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Anesthesia for tonsillectomy with or without adenoidectomy in children

Author
Senthilkumar Sadhasivam, MD, MPH
Section Editor
Andrew Davidson, MD
Deputy Editor
Marianna Crowley, MD

INTRODUCTION

Tonsillectomy with or without adenoidectomy is one of the most common surgical procedures performed in children. Airway obstruction, resulting in sleep-disordered breathing or obstructive sleep apnea (OSA), and recurrent infection are the most common indications for adenotonsillectomy. Forty years ago, the majority of tonsillectomies were performed for infection, while OSA is now the most common indication, accounting for over 75 percent of cases.

The following features make airway management for adenotonsillectomy particularly challenging:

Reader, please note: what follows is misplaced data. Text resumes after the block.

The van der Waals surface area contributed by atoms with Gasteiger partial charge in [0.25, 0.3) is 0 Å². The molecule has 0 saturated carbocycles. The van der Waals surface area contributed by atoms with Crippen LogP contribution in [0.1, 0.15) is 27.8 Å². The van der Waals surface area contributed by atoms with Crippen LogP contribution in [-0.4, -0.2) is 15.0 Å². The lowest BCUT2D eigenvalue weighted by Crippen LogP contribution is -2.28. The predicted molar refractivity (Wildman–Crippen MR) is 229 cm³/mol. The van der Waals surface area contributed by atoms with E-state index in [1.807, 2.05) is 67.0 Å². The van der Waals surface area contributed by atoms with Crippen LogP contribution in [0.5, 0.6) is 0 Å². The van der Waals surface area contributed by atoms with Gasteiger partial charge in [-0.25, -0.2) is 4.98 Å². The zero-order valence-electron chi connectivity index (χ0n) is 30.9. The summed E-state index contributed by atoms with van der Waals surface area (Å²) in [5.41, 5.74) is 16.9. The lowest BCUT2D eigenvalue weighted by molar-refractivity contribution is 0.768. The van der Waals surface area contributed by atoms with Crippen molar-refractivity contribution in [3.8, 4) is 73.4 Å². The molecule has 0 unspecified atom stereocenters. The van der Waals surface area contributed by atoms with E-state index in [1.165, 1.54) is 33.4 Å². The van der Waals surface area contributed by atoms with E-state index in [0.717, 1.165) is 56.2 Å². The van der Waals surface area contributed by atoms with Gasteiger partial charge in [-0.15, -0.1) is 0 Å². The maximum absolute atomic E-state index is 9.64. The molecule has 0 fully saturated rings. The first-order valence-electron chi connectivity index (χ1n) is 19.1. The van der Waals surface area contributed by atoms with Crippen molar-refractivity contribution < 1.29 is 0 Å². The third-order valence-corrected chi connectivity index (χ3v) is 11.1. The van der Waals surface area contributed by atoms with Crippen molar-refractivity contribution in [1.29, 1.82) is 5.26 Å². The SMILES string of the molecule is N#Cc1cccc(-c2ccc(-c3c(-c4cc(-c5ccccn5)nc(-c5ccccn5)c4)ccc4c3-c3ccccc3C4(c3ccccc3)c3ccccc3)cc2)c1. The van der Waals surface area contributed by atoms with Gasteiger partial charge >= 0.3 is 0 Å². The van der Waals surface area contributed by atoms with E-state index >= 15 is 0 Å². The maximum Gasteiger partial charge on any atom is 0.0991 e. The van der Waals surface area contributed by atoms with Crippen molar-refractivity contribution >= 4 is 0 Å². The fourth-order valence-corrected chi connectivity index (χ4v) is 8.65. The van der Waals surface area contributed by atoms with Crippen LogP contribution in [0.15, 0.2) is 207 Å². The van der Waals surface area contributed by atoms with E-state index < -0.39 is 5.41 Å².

The airway is shared between the anesthesiologist and the surgeon and must be protected from blood and secretions.

The incidence of laryngospasm is higher than during other surgical procedures.

Children who undergo the procedure for OSA are at particularly high risk of significant respiratory complications in the postoperative period.

                          

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Literature review current through: Nov 2016. | This topic last updated: Wed Nov 23 00:00:00 GMT+00:00 2016.
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